“Excuse me; do you know who I am? Do you know who you are talking to?”
The first time I heard this typical Nigerian question, I was in a bus en route my place of work. Two men were engaged in a heated argument and one of them was busy reeling off his qualifications and possessions, daring the other man to state what he had that could possibly match his. All efforts to pacify him or even know the cause of the altercation proved abortive. After Mr. Qualifications had finished bragging, the other man who had been quiet all through brought out his business card and showed it to him. Then he said, “if this is really where you say you work, then I am your boss. And your services are no longer required.” The silence that ensued was so deafening that Mr. Qualifications seemed to have lost his voice as he realized his error. He had just tried to intimidate his boss and consequently lost his job. The scenario above simply points to the dynamism of life. Sadly, many persons, like Mr. Qualifications, are yet to understand the vanity of life. If you critically examine the story, you will discover that Mr. Qualifications thought he had it all hence he wasted no time in showing off. But the shock he got will happen to some of us if we fail to realize that there is really nothing to life. And until we come to this understanding, there will always be the craze for material things, the urge to lord it over others and of course, the tendency to be proud and vain.
In the real sense of it, there is nothing bad in making money. However, as the popular saying goes, excess of everything is inimical to one’s existence. We fail to realize that the more we crave for material things, the less satisfied we are. Ecclesiastes. 5:10-11 reveals that, “He who loves money will not be satisfied with money, nor he who loves wealth with his wealth, this also vanity. When goods increase, they increase who eat them, and what advantage has their owner but to see them with his eyes?”For many people, wealth is the key to real happiness hence they seek to accumulate it at all costs. Unfortunately, this belief is just an illusion that fades away with time. Have you ever wondered why the rich and poor die and are buried in the same manner? If money was the key, why do the poor outlive the rich? Why do rich homes have more problems than poor or average homes? Why do rich men die and their coffins are carried by the so called average men they had nothing to do with while they were alive? The answer is simple. No matter who you are in life, there is just one end for everyone and that is death. Not even wealth can enable men to escape this inevitable phenomenon that makes all men equal.
It is indubitable that money or wealth is extremely important to one’s existence. Otherwise, how do you get the dream cars, the houses, the good food, quality education and healthcare, and even status conferral? Money makes life easier for anyone and even the Bible reveals that God has empowered us with all it takes to make wealth. Yet we must understand that this is not all there is to life. There is more to life than money, power, influence and pride. We must understand that respect for humanity, and for life, is of utmost importance. Many people, perhaps because of their affluence or connections, seem to see life as their property.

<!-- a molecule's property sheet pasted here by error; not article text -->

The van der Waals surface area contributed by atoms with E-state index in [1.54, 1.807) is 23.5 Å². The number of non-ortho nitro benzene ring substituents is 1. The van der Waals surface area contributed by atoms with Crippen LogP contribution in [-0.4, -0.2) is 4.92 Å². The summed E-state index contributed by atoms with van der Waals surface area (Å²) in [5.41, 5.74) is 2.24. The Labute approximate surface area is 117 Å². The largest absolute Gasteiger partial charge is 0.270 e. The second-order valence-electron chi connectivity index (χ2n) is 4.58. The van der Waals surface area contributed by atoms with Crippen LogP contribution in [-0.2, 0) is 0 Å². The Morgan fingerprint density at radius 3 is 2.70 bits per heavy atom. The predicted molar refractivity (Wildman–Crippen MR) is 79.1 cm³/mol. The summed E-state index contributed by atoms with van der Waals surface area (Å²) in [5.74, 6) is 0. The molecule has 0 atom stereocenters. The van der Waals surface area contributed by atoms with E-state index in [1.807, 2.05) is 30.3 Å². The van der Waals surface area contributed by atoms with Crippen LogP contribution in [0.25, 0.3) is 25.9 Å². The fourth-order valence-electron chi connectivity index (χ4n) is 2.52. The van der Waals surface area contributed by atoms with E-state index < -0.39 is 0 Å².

Perhaps, the reason for this warped mentality is the fact that many people still see life as more of a race than a journey. If you see life as a race, then you begin to strive to best everyone else. You begin to see others as competition and you even use them as ladders with which you ascend to success. We however forget that two things happen in a race; you lose or win. So while you are busy making the most of life, somewhere in your mind, you are scared someone will catch up with you. Then you begin to delve into dubious and unhealthy things just to maintain what you have but the question is; to what end? This is probably why many wealthy people, with the wrong mentality, have sleepless nights over their wealth.
On the other hand, seeing life as a journey helps one comprehend, and live with, the vanity of life. You simply understand that no matter how fast or slow you journey, you will surely reach your destination. This removes the mentality of competition and unhealthy rivalry, and prepares you for whatever life throws at you. Take a look at the life of the Biblical King Solomon and you will have a better understanding of life and its vanity.
Unfortunately, many of us still act like we own life and dictate how it goes. But do you know that one man’s salary is another’s offering? Do you know that one man’s mansion is another’s warehouse? Have you observed that there is no difference in the death that kills a rich man and a poor man? Rich or poor, strong or weak, six feet under awaits everyone sooner or later. After all, there is nothing new under the sun and where one man’s wealth ends, another begins; and where one life ends, another begins. We all need to have a sober reflection on life and its vanity so we can change our perspectives. If you are still hanging on to the vain things of life, King Solomon says to tell you that, “ I have seen all the things that are done under the sun, all of them are meaningless, a chasing after the wind.” (Ecc. 1:14)
If the richest man ever to live could term life as vain, then we all have no choice but to live diligently. We must understand that life is a journey, not a race, and sooner or later, we will all get to our destinations. It is good to get rich, but don’t die trying. Shalom.
Writer: Emmanuel Eromonsele